Five minutes with Yanina Ferreyra, Project Origin

Michelle Rowe 9 May 2021
Yanina Ferreyra

Project Origin’s Yanina Ferreyra sources green coffee beans from more than 10 countries. Photo: Project Origin.

Who is Yanina Ferreyra? I’m the green bean buyer and sales manager at coffee bean trader Project Origin.

Best recent dining experience: I love good classics, and Indian Accent in the Melbourne Building in the city is a real Canberra gem. I enjoy it when a place can execute a great signature dish, and their Cauliflower 65 is impressive – savoury, sweet, sour and spicy at the same time, and one of the most incredible tasting things in Canberra. I’ve also been blown away by the number of great options at Verity Lane Market in the Sydney Building just across the road – a super well-executed concept that caters for almost all palates.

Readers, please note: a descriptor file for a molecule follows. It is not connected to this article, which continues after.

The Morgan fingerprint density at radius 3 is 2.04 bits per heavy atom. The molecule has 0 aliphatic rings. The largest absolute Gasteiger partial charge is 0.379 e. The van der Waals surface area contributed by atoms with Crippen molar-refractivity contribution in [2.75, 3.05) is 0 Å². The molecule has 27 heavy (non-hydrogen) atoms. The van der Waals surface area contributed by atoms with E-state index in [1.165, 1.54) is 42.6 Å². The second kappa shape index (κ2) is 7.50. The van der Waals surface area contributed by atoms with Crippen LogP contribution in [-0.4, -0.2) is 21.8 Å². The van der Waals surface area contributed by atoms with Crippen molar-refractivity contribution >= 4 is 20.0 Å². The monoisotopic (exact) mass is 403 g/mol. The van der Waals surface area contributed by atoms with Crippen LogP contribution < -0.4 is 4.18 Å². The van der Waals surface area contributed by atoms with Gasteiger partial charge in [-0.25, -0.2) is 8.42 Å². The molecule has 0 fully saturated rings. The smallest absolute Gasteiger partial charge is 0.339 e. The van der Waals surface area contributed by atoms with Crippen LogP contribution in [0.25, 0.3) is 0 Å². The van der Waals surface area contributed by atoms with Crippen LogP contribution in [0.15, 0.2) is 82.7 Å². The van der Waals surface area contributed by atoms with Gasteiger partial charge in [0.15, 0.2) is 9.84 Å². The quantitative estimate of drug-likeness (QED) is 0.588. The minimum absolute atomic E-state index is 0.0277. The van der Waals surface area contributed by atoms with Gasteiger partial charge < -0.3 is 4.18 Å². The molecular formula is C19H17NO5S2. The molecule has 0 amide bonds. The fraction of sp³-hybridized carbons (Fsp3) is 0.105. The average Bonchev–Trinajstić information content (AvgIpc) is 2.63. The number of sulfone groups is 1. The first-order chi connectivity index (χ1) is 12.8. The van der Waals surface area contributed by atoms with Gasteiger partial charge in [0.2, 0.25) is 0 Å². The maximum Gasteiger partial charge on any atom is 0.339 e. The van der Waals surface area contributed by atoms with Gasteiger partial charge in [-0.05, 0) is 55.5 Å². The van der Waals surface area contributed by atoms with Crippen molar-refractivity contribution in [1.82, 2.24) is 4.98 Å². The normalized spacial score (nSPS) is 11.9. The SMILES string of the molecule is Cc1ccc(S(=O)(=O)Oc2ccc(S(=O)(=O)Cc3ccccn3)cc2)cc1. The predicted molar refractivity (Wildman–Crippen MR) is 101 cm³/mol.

Indian Accent

Classic dishes from Indian Accent in the Melbourne Building. Photo: Indian Accent.

Most embarrassing pantry item: Peri-Peri Salt from Nando’s can be found in most supermarkets, and it works so well on a lot of my dishes!

Must-buy ingredient: Being originally from Argentina, I have to say that liquid smoke is my favourite ingredient. Liquid smoke is technically condensed smoke, and you only need a few drops, so a bottle can last a long time. It can be found in most delis and some supermarkets, and you can add it to sauces or chimichurri for a whole new dimension to your meal. It also makes meat cooked in the oven taste like it came out of the barbecue.

Next big thing: I believe the more attention we pay to the smaller-scale, special products we consume, the more value we will place on them. Alternative milk pairing with coffee is already happening in some Canberra venues, with soy, almond, oat and many other types of milk becoming viable alternatives. It’s not necessarily avoiding dairy, but working with plant-based milks to enhance the flavour of the coffee.